RI to continue supporting Palestine`s UN membership bid

RI to continue supporting Palestine`s  UN membership bid

Marty Natalegawa. (ANTARA)

New York (ANTARA News) - Indonesia will continue to support Palestine`s bid to become a member of the United Nations and keep monitoring developments around it, Foreign Minister Marty Natalegawa said.

Marty made statement here Monday local time (Tuesday, West Indonesia Time) as Palestine continued taking steps to formally apply for UN membership on Friday (Sept 23) despite a US threat to veto it.

"We will seek any opportunity available to ensure that Palestine`s bid for UN membership, if that is what the Palestinians really want, gets international support," he said after meeting with Kazakhstan foreign minister Yerzhan Kazykhanow on the sidelines of a 66th UN General Assembly meeting.

Marty said Indonesia continued lobbying various countries to make them support the Palestinian bid.

"Our efforts are not only at national level but also at international level through the Organization of the Islamic Conference (OIC), the Non-Aligned Movement and other multilateral organizations . In the meeting with the Kazakhstan foreign minister who holds the OIC chairmanship at foreign ministerial level just now we also said that OIC has so far shown its solidarity with Palestine must continue its relevance in the process of Palestinian membership in the UN," he said.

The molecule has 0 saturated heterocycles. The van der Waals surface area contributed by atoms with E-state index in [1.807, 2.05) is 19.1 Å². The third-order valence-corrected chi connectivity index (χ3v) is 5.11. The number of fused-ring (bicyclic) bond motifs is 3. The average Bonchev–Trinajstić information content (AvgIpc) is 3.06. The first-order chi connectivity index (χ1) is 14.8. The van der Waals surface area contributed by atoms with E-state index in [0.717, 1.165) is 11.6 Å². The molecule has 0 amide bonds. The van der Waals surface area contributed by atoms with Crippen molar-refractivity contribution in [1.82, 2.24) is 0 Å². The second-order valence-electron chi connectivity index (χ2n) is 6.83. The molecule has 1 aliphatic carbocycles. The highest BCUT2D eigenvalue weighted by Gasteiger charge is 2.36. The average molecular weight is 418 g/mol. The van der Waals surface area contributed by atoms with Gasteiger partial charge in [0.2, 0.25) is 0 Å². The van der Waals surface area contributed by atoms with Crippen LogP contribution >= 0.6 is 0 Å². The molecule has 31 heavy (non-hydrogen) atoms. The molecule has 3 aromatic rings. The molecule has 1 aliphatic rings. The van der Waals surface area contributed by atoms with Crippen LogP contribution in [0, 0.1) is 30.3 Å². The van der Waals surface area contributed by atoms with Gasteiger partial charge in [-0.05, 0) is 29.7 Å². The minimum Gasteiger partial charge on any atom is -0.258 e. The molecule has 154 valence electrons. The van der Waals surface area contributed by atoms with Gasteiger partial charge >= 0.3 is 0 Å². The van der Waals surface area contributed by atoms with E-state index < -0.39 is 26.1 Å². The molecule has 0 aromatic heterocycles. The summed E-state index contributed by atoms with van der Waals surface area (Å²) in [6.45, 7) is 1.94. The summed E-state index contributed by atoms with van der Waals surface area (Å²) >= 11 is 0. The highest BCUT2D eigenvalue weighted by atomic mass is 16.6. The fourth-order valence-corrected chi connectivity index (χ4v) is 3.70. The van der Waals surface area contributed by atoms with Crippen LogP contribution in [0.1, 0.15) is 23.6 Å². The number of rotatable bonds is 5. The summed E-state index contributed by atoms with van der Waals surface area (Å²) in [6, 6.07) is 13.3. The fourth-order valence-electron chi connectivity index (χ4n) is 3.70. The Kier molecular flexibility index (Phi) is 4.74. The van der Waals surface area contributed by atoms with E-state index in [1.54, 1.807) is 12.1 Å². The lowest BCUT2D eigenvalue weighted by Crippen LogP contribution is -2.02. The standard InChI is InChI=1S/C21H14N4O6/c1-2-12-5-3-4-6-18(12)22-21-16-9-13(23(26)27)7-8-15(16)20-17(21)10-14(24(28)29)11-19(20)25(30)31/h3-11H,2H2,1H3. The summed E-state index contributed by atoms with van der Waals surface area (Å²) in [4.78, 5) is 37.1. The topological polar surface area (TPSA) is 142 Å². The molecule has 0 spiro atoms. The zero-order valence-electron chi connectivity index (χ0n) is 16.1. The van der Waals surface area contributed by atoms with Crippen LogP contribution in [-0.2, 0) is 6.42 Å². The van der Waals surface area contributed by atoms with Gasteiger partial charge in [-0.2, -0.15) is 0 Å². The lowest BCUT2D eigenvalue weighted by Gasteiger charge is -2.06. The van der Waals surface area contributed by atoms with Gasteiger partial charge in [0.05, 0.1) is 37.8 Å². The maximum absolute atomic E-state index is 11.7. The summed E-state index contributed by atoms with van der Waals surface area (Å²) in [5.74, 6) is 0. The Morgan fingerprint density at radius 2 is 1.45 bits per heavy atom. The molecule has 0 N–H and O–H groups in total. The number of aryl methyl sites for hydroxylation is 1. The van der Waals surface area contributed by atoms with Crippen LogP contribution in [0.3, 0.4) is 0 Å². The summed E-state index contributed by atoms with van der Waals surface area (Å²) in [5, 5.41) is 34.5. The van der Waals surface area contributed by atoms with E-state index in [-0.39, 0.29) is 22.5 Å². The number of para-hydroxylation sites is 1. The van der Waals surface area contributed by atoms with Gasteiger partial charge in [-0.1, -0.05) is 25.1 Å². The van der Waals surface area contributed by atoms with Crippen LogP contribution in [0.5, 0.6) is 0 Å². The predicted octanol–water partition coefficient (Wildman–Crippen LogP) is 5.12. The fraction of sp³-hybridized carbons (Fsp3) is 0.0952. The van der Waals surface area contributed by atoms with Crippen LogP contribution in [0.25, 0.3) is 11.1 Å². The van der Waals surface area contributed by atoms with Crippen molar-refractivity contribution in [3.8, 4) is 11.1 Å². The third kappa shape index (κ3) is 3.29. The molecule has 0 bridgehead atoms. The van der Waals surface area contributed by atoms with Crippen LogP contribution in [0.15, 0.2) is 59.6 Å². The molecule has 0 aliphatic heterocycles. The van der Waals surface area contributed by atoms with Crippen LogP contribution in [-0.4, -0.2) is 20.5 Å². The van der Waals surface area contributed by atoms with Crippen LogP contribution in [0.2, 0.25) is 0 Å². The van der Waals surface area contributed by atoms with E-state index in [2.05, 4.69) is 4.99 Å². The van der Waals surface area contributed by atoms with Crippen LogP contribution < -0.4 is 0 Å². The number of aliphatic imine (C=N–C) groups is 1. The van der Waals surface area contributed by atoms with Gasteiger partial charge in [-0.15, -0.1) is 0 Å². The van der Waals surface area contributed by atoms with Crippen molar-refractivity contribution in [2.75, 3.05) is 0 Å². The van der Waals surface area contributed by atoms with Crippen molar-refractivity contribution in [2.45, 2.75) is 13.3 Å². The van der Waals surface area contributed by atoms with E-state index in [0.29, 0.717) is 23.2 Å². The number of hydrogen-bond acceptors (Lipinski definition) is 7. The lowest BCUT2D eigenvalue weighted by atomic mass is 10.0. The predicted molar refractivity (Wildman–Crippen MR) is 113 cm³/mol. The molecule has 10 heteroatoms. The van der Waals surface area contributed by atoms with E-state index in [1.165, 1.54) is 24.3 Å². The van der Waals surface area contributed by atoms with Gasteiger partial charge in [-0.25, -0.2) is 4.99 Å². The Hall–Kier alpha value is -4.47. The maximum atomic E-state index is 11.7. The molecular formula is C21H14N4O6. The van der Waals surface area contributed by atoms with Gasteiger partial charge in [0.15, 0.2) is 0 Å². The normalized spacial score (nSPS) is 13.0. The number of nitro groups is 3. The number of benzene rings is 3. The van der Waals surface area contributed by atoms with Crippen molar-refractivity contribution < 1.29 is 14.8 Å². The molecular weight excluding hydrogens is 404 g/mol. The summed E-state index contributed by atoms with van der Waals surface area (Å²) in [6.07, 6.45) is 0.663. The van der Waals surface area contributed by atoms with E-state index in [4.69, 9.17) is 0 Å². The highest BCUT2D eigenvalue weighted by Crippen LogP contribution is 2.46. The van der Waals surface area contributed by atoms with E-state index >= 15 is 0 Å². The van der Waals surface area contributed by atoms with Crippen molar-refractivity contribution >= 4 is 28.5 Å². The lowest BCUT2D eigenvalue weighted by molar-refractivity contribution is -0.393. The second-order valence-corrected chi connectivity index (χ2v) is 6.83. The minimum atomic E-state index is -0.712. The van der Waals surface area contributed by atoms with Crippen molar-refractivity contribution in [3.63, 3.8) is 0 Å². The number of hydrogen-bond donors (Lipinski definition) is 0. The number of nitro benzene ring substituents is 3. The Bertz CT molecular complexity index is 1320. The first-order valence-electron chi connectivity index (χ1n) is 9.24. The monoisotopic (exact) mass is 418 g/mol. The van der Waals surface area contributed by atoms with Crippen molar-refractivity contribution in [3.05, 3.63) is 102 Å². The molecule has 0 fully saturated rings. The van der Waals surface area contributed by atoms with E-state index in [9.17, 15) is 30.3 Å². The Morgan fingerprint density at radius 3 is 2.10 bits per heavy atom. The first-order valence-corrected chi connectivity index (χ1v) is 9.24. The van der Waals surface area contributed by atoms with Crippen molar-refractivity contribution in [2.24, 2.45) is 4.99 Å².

Marty is scheduled to meet with ministers of the Palestinian Committee at the UN on Thursday (Sept 22 local timee) and ministers of the OIC the next day.

Palestinian foreign minister Mahmud Abbas on Monday met with UN Secretary General Ban Ki-moon to convey Palestine`s determination to file an application for full UN membership on Friday.

Based on the UN Charter after receiving the application letter the UN secretary general would study it and send it to the UN Security Council and UN General Assembly.

The application needs to be approved by the Security Council through a resolution and would be passed if it is supported by nine out of 15 members of the Security Council and not vetoed by by one of the Security Council member.

Of the resolution is passed the Security Council would submit recommendation to the UN General Assembly now consisting of 193 member countries. Based on the recommendation the UN General Assembly would then conduct a vote to determine whether the application would be met.

The big problem will emerge at a Security Council level as one of the its members namely the US which is Israel`s strong ally has long before warned that it would use its veto right to stop the Palestinian bid upon a reason that a Palestinian state could be established through negotiations.

Under the US threat Mahmud Abbas had hinted that it was not impossible for his side to change its decision in the last minutes into asking for becoming a non-UN member observer.

Various parties have seen the opportunity for Palestine to become a non-UN member observer as bigger that to become a full UN member.

Abbas will announce the Palestinian choice at his speech at the UN General Assembly on Friday.

"If the issue is taken to the Security Council Palestine needs to secure support from nine Council members as veto may only be used if the votes reach more than nine. So. the first target will be nine of the 15 SC members. After that efforts still have to be taken to prevent a veto," Marty said when asked which choice would be more realistic for Palestine.